Pointing out the clichés of smoking pot and poking fun of them was basically Black’s goal with the song.
I just think it’s funny all the clichés are so harmless and yet it’s still illegal…it doesn’t make sense,” he said. “There’s so many good uses for it that don’t involve getting stoned.”
That’s not to say that a little of it wasn’t used to aid in the creative process of making the video.
“When we were in his basement, I’m like huddled behind a van and dancing with puppets and we were also pretty stoned,” Black said laughing. “We had my fog machine blasting, it was really fun though.”
Curry, who has released three records under his own label, played bass on several tracks, Black’s brother played drums on a song, but Black played most of the music on the record.
The two actually met a few years ago at an old studio next to Gallery5 when Curry was with his former band Welcome Hips and Black was in his old back Black Water Gold.
“They were recording stuff there around the same time I was recording some stuff,” he said. “I was looking for a bass player, Drew from the Welcome Hips ended up joining Black Water Gold, and then Black Water Gold and Welcome Hips started playing a lot of shows together.”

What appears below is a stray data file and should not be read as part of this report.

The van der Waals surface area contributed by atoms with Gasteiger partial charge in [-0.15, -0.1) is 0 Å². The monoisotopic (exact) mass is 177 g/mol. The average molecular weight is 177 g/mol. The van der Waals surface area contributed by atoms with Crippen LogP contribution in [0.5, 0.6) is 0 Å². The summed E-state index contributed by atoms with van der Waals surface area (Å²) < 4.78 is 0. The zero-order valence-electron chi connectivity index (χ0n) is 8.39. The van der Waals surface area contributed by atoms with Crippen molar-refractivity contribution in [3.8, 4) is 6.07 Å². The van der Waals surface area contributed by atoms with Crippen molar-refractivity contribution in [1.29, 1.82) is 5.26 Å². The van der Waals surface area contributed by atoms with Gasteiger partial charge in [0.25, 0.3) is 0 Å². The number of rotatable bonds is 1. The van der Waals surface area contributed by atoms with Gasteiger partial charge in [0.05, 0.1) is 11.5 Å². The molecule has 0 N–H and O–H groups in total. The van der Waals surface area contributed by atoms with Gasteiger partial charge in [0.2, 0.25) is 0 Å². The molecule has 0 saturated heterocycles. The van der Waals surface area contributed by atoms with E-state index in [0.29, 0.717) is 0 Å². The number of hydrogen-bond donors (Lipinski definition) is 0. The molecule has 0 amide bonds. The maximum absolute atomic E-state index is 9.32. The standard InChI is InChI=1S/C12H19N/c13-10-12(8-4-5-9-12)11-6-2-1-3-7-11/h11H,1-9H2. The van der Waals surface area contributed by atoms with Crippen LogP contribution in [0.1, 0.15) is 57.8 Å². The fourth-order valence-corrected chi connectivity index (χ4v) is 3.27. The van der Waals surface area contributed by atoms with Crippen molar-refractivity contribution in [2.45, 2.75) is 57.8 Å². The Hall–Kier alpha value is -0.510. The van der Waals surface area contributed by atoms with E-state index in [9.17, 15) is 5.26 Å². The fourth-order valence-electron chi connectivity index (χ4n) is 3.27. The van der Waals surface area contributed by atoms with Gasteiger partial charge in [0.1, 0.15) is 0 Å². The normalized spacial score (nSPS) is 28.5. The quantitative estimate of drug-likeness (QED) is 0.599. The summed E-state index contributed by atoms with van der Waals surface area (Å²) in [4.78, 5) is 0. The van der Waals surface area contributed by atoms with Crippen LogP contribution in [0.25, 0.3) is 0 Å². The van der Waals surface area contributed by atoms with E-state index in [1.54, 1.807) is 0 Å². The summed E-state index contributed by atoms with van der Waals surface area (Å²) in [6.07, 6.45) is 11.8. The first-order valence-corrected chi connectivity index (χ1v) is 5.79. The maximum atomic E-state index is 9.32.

The songwriter said after performing with Curry, he asked to come on to play keys in his band.
“Eventually Pete ended up playing bass and things happened with the Welcome Hips…” he said.
The two soon became fast friends and after talking about their own musical endeavors, and frustrated with sending off their material to record labels to no avail, the two decided to venture out on their own.
“We were like, ‘fuck it let’s just make our own record label and put out each other’s music and put out all our friends’ music’,” he said. “Little did we know the amount of work that goes into it.”
Despite their doubts, Crystal Pistol Records has taken off since launching last fall with Curry’s first record, Advice on Love. The label has built a stacked, diverse roster including psychedelic garage rock group Doctor Collins, who dropped their album in January, and surf rock band Deathbirds Surf Club who dropped their record in December.
“We had a pretty big splash in January, with Ashes, Doctor Collins, and Deathbirds Surf Club,” he said. In terms of Crystal Pistol we’re trying to release a lot bands that we like.”
Black said he’s working to produce the next Dharma Bombs record slated for early summer and the label is also in talks with RVA’s Mikrowaves to release an album in the spring.
Saw Black’s album Azalea Days will drop this Friday, Feb. 10 which will be available on all digital platforms. You can pre-order a cassette or CD here. He will play a house show in Richmond on Friday, and then will embark on a mini tour. Check out dates and locations below:
Feb. 11- Lon Lon Ranch, Harrisonburg, VA
Feb. 15- Charlottesville, VA
Feb. 17- New York, NY
Mar 8- Raleigh, NC
Mar 9-Greensboro, NC
Mar 10- Savannah, GA
Mar 11- Savannah, GA
Mar 12-Charleston, SC
Mar 13-Augusta, GA
Mar 14-Atlanta, GA
Words by Amy David. Top image credit: Joey Wharton